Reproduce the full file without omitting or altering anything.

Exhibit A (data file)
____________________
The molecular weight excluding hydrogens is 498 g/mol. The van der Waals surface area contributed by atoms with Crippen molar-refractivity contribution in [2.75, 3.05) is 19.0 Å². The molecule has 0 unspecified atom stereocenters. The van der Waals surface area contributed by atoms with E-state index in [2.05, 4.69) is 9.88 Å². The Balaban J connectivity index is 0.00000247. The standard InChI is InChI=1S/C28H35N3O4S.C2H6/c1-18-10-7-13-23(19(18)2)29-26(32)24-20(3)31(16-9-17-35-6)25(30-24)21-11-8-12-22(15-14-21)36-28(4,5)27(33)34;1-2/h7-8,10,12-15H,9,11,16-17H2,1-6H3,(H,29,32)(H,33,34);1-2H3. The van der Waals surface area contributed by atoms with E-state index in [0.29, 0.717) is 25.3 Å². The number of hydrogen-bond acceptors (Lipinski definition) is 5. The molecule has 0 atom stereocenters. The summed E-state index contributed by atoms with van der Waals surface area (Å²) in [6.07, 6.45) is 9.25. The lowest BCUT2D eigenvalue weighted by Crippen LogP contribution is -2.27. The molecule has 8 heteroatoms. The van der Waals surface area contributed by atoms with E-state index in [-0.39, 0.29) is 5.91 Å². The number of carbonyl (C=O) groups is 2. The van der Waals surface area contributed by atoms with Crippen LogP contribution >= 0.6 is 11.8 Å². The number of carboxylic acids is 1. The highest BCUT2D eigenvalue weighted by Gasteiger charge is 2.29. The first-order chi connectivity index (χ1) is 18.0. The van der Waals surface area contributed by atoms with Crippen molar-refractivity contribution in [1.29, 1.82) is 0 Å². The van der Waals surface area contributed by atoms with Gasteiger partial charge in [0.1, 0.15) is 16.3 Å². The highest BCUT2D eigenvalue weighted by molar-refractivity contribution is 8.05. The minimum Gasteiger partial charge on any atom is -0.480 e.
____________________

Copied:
The molecular weight excluding hydrogens is 498 g/mol. The van der Waals surface area contributed by atoms with Crippen molar-refractivity contribution in [2.75, 3.05) is 19.0 Å². The molecule has 0 unspecified atom stereocenters. The van der Waals surface area contributed by atoms with E-state index in [2.05, 4.69) is 9.88 Å². The Balaban J connectivity index is 0.00000247. The standard InChI is InChI=1S/C28H35N3O4S.C2H6/c1-18-10-7-13-23(19(18)2)29-26(32)24-20(3)31(16-9-17-35-6)25(30-24)21-11-8-12-22(15-14-21)36-28(4,5)27(33)34;1-2/h7-8,10,12-15H,9,11,16-17H2,1-6H3,(H,29,32)(H,33,34);1-2H3. The van der Waals surface area contributed by atoms with E-state index in [0.29, 0.717) is 25.3 Å². The number of hydrogen-bond acceptors (Lipinski definition) is 5. The molecule has 0 atom stereocenters. The summed E-state index contributed by atoms with van der Waals surface area (Å²) in [6.07, 6.45) is 9.25. The lowest BCUT2D eigenvalue weighted by Crippen LogP contribution is -2.27. The molecule has 8 heteroatoms. The van der Waals surface area contributed by atoms with E-state index in [-0.39, 0.29) is 5.91 Å². The number of carbonyl (C=O) groups is 2. The van der Waals surface area contributed by atoms with Crippen LogP contribution >= 0.6 is 11.8 Å². The number of carboxylic acids is 1. The highest BCUT2D eigenvalue weighted by Gasteiger charge is 2.29. The first-order chi connectivity index (χ1) is 18.0. The van der Waals surface area contributed by atoms with Crippen molar-refractivity contribution in [1.29, 1.82) is 0 Å². The van der Waals surface area contributed by atoms with Gasteiger partial charge in [0.1, 0.15) is 16.3 Å². The highest BCUT2D eigenvalue weighted by molar-refractivity contribution is 8.05. The minimum Gasteiger partial charge on any atom is -0.480 e.